One of the perks of being superyacht crew is travel, especially to some of the world's most exotic locations. The downfalls of this travel, though, are some of the exotic diseases you could contract. Some will keep your head in the head; others will lay you on your deathbed. So, be in the know, before you go!
The August issue of Dockwalk magazine tackles the prevention issue head on with a feature titled “An Ounce of Prevention” (page 64), which you can access via Digital DOCKWALK online.
According to the article, here are the top 10 nasty, vile and deadly diseases you can contract from various sources while overseas:
1. HIV/AIDS – We all know the habits and behaviors that lead to the spread of this killer disease. Be smart. Protect yourself and don’t do anything you wouldn’t do at home, especially with someone you just met.
2. Malaria – Rhymes with Bulgaria (sort of), but isn't nearly as pretty. Do your best to avoid getting bitten by mosquitoes in the parts of the world where the disease is prevalent (keep covered up, use mosquito netting if available and spray yourself with repellant often). If you get flu-like symptoms, see a doctor immediately.
3. Rabies – While you’re not likely to be attacked by a rabid raccoon aboard a superyacht, there are plenty of other creatures who can carry the potent rabies disease, including bats who love hanging around at marinas. Dog bites and cat scratches can prove fatal (we’re not kidding), so if you are bitten or scratched by any animal, don’t take any chances: Seek medical attention fast.
4. Yellow Fever – This not-so-pretty disease has been around a long time. It causes extensive bleeding and severe jaundice (that’s why it’s called “yellow”). Many countries will ask for a certificate of vaccination for yellow fever on arrival, so be prepared – and forewarned – if you are heading to a place where this fever is common.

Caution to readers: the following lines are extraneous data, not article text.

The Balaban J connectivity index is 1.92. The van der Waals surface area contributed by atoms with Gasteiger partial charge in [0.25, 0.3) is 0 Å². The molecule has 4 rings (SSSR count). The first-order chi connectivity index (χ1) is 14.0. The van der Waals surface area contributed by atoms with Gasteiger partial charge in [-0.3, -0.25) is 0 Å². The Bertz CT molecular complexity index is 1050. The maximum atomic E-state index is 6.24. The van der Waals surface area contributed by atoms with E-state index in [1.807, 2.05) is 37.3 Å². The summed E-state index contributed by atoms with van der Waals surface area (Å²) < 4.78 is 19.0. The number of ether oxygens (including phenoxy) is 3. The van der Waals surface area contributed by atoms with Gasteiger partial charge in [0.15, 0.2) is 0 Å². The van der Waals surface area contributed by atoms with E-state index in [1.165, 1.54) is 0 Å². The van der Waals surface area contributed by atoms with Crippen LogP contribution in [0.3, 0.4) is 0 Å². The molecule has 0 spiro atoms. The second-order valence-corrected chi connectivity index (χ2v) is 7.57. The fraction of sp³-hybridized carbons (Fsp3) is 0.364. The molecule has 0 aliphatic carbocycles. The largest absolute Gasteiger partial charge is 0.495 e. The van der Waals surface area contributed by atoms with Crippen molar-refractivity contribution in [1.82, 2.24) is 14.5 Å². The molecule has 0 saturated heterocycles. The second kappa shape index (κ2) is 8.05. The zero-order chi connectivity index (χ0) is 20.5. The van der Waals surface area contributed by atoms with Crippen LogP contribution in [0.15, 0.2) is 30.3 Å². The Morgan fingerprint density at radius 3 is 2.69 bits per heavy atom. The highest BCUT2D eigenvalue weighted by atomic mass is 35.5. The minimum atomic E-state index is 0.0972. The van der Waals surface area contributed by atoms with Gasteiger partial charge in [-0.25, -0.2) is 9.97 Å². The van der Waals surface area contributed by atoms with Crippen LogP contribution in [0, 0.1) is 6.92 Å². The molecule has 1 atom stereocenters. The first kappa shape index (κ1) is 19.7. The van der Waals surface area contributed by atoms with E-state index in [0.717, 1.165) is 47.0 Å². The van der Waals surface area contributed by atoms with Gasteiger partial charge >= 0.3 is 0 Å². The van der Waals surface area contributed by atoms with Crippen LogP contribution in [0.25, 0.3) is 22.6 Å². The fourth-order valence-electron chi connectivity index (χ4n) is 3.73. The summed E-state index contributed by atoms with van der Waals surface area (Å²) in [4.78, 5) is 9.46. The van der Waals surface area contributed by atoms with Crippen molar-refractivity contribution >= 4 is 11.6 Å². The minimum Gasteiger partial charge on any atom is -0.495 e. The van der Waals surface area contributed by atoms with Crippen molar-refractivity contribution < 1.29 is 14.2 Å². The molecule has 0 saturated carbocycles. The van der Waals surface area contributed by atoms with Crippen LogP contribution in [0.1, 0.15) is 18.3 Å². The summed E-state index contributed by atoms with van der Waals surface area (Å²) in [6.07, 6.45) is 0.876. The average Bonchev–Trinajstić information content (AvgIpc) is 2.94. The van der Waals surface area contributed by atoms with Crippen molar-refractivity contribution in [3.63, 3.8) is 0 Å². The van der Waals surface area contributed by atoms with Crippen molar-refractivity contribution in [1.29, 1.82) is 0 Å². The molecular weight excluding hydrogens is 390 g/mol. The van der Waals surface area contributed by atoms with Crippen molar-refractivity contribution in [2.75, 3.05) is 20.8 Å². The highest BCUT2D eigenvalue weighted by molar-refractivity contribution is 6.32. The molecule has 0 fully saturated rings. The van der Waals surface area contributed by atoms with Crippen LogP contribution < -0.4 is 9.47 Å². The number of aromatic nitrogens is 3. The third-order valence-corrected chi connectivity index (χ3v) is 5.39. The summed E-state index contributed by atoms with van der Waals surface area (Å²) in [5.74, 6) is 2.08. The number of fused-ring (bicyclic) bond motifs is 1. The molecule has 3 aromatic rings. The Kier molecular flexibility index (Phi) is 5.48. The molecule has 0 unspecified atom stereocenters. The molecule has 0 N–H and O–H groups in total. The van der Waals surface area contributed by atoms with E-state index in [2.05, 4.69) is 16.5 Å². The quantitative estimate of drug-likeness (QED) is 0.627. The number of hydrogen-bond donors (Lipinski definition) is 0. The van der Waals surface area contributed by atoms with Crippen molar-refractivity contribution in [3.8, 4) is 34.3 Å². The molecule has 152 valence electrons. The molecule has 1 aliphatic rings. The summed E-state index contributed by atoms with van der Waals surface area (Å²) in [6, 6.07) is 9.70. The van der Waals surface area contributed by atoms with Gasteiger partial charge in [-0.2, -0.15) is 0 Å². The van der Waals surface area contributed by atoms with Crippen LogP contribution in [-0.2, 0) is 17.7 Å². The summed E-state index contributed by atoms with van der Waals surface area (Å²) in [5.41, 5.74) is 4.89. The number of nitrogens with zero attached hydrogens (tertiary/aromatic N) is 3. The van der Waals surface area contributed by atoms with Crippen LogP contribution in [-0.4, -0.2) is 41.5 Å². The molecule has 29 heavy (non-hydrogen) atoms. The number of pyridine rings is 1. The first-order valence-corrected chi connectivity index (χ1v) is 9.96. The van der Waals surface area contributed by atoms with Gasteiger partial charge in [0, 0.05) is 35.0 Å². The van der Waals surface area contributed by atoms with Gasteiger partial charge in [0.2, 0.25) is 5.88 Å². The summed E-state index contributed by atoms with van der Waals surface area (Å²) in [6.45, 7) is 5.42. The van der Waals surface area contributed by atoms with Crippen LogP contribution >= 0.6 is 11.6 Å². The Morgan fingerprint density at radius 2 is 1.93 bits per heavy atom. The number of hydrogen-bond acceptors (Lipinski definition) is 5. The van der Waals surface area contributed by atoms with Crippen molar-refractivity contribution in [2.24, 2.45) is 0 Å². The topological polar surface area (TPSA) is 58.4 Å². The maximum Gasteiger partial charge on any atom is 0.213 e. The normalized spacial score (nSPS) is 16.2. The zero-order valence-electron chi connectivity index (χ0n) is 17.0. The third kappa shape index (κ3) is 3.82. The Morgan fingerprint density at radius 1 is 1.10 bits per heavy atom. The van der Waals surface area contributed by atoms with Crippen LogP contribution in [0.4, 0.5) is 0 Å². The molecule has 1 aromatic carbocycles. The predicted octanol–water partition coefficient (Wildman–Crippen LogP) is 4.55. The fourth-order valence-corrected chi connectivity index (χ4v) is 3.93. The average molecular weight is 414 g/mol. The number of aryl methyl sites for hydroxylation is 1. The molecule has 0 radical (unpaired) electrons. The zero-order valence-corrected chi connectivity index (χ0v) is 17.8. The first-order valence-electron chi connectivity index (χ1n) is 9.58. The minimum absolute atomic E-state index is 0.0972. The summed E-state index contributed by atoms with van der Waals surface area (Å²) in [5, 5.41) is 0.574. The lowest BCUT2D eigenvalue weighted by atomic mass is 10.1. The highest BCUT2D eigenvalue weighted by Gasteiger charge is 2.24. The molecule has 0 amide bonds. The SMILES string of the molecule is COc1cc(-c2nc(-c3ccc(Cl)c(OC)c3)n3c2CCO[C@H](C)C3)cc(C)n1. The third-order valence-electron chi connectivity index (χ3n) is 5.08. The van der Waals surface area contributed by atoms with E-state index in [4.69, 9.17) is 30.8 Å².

5. Leptospirosis – Less fun to have than it is to say out loud. One of the lesser-known hazards of white-water rafting and similar outdoor activities, leptospirosis is typically excreted in the urine of rodents, mammals and reptiles, and it can really pack a punch. Antibiotics can usually fight off the ill effects, so if you suspect anything after running a fever for several days, especially after being out in the wild, seek prompt medical attention.
6. Bird Flu (Avian Flu) – It's a real killer among poultry workers and their families in certain countries, especially Asia. Unless you plan on breathing in dried, powdered bird feces, you should be okay, but you can never be too cautious. (Note: You cannot catch the disease by eating cooked chicken.) Take special care if you plan to provision in live poultry markets.
7. Dengue – Found in more than 100 countries, dengue sounds like a Latin dance, but isn't as sexy. There is no vaccine for this virus, which is carried by the Aedes mosquito. Seek medical attention immediately, as the hemorrhagic form of the disease is particularly unpleasant.
8. West Nile Virus – This global disease is often transmitted to humans and horses by biting mosquitoes but is usually only fatal to the elderly. Steer clear of stagnant water and other mosquito-breeding grounds as a precaution. As with dengue, there is no vaccine or anti-viral treatment.
9. Japanese Encephalitis – A fatal disease closely related to West Nile, Japanese Encephalitis is primarily found in rural areas of Asia and causes the brain to swell. Consider getting vaccination prior to traveling to countries where it's prevalent.
10. Leishmaniasis – Don’t even try to pronounce it, just try to prevent it. This parasite is spread by sandfly bites – at the beach, in forests and in urban areas. In very rare cases the parasite can survive inside you and prove fatal. Open sores, such as scratched mosquito bites, attract sandflies, so think before you scratch.
Have you experienced a near-fatal disease while working in the yachting industry? Have any tips to avoid dirty diseases and infections at home or abroad? Let us know: Leave your comments below.
A more detailed account of deadly diseases and their prevention can be found in the August issue of Dockwalk, which you can find in print at a marina or crew establishment near you or online via Digital DOCKWALK.